> > abandoned for HDL input years ago. We lose the ability for auto-
    > > documention of changes via version control, but it appears we gain
    > > commonality inside a single environment accross all departments
    > > (algorithms, hardware, software).

    >
    > Across all departments... that smells of danger. Keep the software guys
    > the heck away from hardware design or they'll start doing things so
    > radically dumb you'll want to bang your head into a wall. That's the
    > hidden danger of these tools - it's like giving a chainsaw to a six-year
    > old. She may be a mathematical savant but that doesn't qualify her to
    > wield a Husqvarna. She may appear to be doing useful work for a while,
    > but suddenly there will be this horrible scream and then....


    I dont think they're planning on having the algorithm guys or software
    guys touch the hardware implementation. But again I think managers
    think that my hardware implementation and the algorithm specification
    are going to be one of the same thing when Ive finished, so minor
    changes can be made by algorithms guys. Im just scared they dont see
    the picture clearly. Past work has often been a mess, and only
    recently have things been cleared up, version control introduced. Im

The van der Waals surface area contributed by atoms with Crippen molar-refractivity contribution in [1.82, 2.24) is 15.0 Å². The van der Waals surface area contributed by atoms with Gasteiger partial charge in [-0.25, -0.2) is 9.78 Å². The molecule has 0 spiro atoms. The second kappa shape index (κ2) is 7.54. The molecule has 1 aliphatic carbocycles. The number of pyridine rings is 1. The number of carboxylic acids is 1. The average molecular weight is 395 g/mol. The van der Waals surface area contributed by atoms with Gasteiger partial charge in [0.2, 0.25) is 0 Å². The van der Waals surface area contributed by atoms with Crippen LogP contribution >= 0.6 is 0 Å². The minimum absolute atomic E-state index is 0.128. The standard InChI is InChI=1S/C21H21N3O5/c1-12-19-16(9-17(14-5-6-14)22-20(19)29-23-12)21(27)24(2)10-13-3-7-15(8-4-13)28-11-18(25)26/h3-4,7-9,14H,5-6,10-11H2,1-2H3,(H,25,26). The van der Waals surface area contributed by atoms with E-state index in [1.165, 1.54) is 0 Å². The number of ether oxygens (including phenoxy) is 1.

worried they still remember the "good old days" when it comes to code
    management, so this is now the saviour of the company.

    >
    > > But even that doesnt fully ring
    > > true, as simulink allows co-simulation of HDL via modelsim.

    >
    > I played one of these tools a few years back and thought it was too
    > immature for my stuff. But I feel that a lot of these high-level
    > synthesis tools are actually getting close to ready-for-prime-time;
    > perhaps yours is one of them.


    Simulink can interface directly to modelsim that calls up a top level
    and connect the ports accordingly. Afaik, this will then allow ANY
    VHDL to be called up in modelsim with a view that its a black box from
    the pov of simulink. This, imo, is the best compromise - I just need
    to covince people that it is.

    The argument that simulink offers more flexibility appears to be
    untrue. I have a large diagram in simulink that Ive managed to write
    in VHDL in about 300 lines of well commented code. With the new fixed